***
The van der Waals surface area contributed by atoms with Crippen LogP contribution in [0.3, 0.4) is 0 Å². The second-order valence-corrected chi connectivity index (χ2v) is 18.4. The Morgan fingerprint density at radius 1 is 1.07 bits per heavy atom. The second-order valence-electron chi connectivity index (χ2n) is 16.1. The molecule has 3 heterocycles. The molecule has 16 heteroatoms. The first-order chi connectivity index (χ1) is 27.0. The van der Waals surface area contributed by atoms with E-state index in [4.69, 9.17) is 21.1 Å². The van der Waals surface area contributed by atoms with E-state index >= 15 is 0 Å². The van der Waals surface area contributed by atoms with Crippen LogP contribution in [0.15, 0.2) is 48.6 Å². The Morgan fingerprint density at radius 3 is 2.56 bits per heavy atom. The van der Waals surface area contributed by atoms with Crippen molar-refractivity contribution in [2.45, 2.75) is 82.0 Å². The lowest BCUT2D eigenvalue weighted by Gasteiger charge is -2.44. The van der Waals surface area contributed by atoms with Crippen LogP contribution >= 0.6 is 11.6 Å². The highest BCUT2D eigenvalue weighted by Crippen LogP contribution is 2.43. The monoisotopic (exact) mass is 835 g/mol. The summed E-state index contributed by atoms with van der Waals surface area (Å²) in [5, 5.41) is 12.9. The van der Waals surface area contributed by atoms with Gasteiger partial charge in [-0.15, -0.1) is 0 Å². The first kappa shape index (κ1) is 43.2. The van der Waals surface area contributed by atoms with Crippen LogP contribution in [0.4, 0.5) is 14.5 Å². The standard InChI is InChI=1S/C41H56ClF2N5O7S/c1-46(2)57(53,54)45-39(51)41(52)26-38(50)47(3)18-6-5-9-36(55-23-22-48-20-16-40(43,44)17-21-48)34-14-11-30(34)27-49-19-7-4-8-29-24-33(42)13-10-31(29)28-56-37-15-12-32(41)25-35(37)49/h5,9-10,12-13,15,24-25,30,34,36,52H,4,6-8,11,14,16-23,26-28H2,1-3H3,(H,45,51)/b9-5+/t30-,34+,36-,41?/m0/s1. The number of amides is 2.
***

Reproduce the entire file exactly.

The van der Waals surface area contributed by atoms with Crippen LogP contribution in [0.3, 0.4) is 0 Å². The second-order valence-corrected chi connectivity index (χ2v) is 18.4. The Morgan fingerprint density at radius 1 is 1.07 bits per heavy atom. The second-order valence-electron chi connectivity index (χ2n) is 16.1. The molecule has 3 heterocycles. The molecule has 16 heteroatoms. The first-order chi connectivity index (χ1) is 27.0. The van der Waals surface area contributed by atoms with E-state index in [4.69, 9.17) is 21.1 Å². The van der Waals surface area contributed by atoms with E-state index >= 15 is 0 Å². The van der Waals surface area contributed by atoms with Crippen LogP contribution in [0.15, 0.2) is 48.6 Å². The Morgan fingerprint density at radius 3 is 2.56 bits per heavy atom. The van der Waals surface area contributed by atoms with Crippen molar-refractivity contribution in [2.45, 2.75) is 82.0 Å². The lowest BCUT2D eigenvalue weighted by Gasteiger charge is -2.44. The van der Waals surface area contributed by atoms with Crippen LogP contribution >= 0.6 is 11.6 Å². The highest BCUT2D eigenvalue weighted by Crippen LogP contribution is 2.43. The monoisotopic (exact) mass is 835 g/mol. The summed E-state index contributed by atoms with van der Waals surface area (Å²) in [5, 5.41) is 12.9. The van der Waals surface area contributed by atoms with Gasteiger partial charge in [-0.15, -0.1) is 0 Å². The first kappa shape index (κ1) is 43.2. The van der Waals surface area contributed by atoms with Crippen LogP contribution in [0.4, 0.5) is 14.5 Å². The standard InChI is InChI=1S/C41H56ClF2N5O7S/c1-46(2)57(53,54)45-39(51)41(52)26-38(50)47(3)18-6-5-9-36(55-23-22-48-20-16-40(43,44)17-21-48)34-14-11-30(34)27-49-19-7-4-8-29-24-33(42)13-10-31(29)28-56-37-15-12-32(41)25-35(37)49/h5,9-10,12-13,15,24-25,30,34,36,52H,4,6-8,11,14,16-23,26-28H2,1-3H3,(H,45,51)/b9-5+/t30-,34+,36-,41?/m0/s1. The number of amides is 2.